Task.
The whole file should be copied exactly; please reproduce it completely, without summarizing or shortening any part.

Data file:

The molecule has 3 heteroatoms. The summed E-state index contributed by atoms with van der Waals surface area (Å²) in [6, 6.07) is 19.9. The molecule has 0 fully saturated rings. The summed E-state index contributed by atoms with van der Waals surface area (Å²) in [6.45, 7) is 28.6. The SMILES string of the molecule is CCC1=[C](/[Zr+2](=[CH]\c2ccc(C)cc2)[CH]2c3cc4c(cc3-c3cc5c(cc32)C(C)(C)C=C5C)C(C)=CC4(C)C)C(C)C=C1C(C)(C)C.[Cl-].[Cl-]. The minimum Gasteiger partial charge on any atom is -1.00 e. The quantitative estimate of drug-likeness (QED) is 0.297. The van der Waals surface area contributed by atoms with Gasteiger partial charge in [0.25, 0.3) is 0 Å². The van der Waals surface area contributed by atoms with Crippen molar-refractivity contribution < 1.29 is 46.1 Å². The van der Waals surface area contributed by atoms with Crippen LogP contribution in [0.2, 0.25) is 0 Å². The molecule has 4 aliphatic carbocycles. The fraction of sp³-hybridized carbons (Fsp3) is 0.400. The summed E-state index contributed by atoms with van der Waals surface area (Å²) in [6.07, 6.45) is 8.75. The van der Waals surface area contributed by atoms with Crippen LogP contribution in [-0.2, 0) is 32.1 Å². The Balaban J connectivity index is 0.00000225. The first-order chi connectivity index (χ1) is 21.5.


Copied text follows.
The molecule has 3 heteroatoms. The summed E-state index contributed by atoms with van der Waals surface area (Å²) in [6, 6.07) is 19.9. The molecule has 0 fully saturated rings. The summed E-state index contributed by atoms with van der Waals surface area (Å²) in [6.45, 7) is 28.6. The SMILES string of the molecule is CCC1=[C](/[Zr+2](=[CH]\c2ccc(C)cc2)[CH]2c3cc4c(cc3-c3cc5c(cc32)C(C)(C)C=C5C)C(C)=CC4(C)C)C(C)C=C1C(C)(C)C.[Cl-].[Cl-]. The minimum Gasteiger partial charge on any atom is -1.00 e. The quantitative estimate of drug-likeness (QED) is 0.297. The van der Waals surface area contributed by atoms with Gasteiger partial charge in [0.25, 0.3) is 0 Å². The van der Waals surface area contributed by atoms with Crippen molar-refractivity contribution < 1.29 is 46.1 Å². The van der Waals surface area contributed by atoms with Crippen LogP contribution in [0.2, 0.25) is 0 Å². The molecule has 4 aliphatic carbocycles. The fraction of sp³-hybridized carbons (Fsp3) is 0.400. The summed E-state index contributed by atoms with van der Waals surface area (Å²) in [6.07, 6.45) is 8.75. The van der Waals surface area contributed by atoms with Crippen LogP contribution in [-0.2, 0) is 32.1 Å². The Balaban J connectivity index is 0.00000225. The first-order chi connectivity index (χ1) is 21.5.